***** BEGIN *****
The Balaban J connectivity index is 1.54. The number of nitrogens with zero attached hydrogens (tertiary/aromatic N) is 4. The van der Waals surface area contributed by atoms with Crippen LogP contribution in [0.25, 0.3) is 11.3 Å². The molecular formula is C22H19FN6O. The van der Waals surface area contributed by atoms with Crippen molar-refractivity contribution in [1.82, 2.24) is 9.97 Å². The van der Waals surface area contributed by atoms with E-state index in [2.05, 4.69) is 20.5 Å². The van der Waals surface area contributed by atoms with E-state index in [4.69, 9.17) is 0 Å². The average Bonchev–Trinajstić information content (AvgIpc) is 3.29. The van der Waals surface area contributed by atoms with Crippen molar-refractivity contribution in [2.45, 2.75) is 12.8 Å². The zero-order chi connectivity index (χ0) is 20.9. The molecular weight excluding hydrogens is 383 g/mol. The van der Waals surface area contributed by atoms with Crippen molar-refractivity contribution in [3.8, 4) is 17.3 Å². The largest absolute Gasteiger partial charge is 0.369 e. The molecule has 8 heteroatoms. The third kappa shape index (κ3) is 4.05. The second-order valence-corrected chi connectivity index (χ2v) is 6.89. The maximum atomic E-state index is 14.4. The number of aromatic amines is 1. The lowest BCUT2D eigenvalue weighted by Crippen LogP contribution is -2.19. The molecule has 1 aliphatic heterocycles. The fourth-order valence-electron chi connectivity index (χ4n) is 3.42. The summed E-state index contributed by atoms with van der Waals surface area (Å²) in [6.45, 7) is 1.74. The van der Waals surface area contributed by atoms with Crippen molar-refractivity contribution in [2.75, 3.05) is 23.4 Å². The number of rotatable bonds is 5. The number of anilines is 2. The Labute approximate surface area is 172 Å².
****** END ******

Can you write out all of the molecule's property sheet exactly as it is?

The Balaban J connectivity index is 1.54. The number of nitrogens with zero attached hydrogens (tertiary/aromatic N) is 4. The van der Waals surface area contributed by atoms with Crippen LogP contribution in [0.25, 0.3) is 11.3 Å². The molecular formula is C22H19FN6O. The van der Waals surface area contributed by atoms with Crippen molar-refractivity contribution in [1.82, 2.24) is 9.97 Å². The van der Waals surface area contributed by atoms with E-state index in [2.05, 4.69) is 20.5 Å². The van der Waals surface area contributed by atoms with E-state index in [4.69, 9.17) is 0 Å². The average Bonchev–Trinajstić information content (AvgIpc) is 3.29. The van der Waals surface area contributed by atoms with Crippen molar-refractivity contribution in [2.45, 2.75) is 12.8 Å². The zero-order chi connectivity index (χ0) is 20.9. The molecular weight excluding hydrogens is 383 g/mol. The van der Waals surface area contributed by atoms with Crippen molar-refractivity contribution in [3.8, 4) is 17.3 Å². The largest absolute Gasteiger partial charge is 0.369 e. The molecule has 8 heteroatoms. The third kappa shape index (κ3) is 4.05. The second-order valence-corrected chi connectivity index (χ2v) is 6.89. The maximum atomic E-state index is 14.4. The number of aromatic amines is 1. The lowest BCUT2D eigenvalue weighted by Crippen LogP contribution is -2.19. The molecule has 1 aliphatic heterocycles. The fourth-order valence-electron chi connectivity index (χ4n) is 3.42. The summed E-state index contributed by atoms with van der Waals surface area (Å²) in [6.45, 7) is 1.74. The van der Waals surface area contributed by atoms with Crippen molar-refractivity contribution in [2.75, 3.05) is 23.4 Å². The number of rotatable bonds is 5. The number of anilines is 2. The Labute approximate surface area is 172 Å².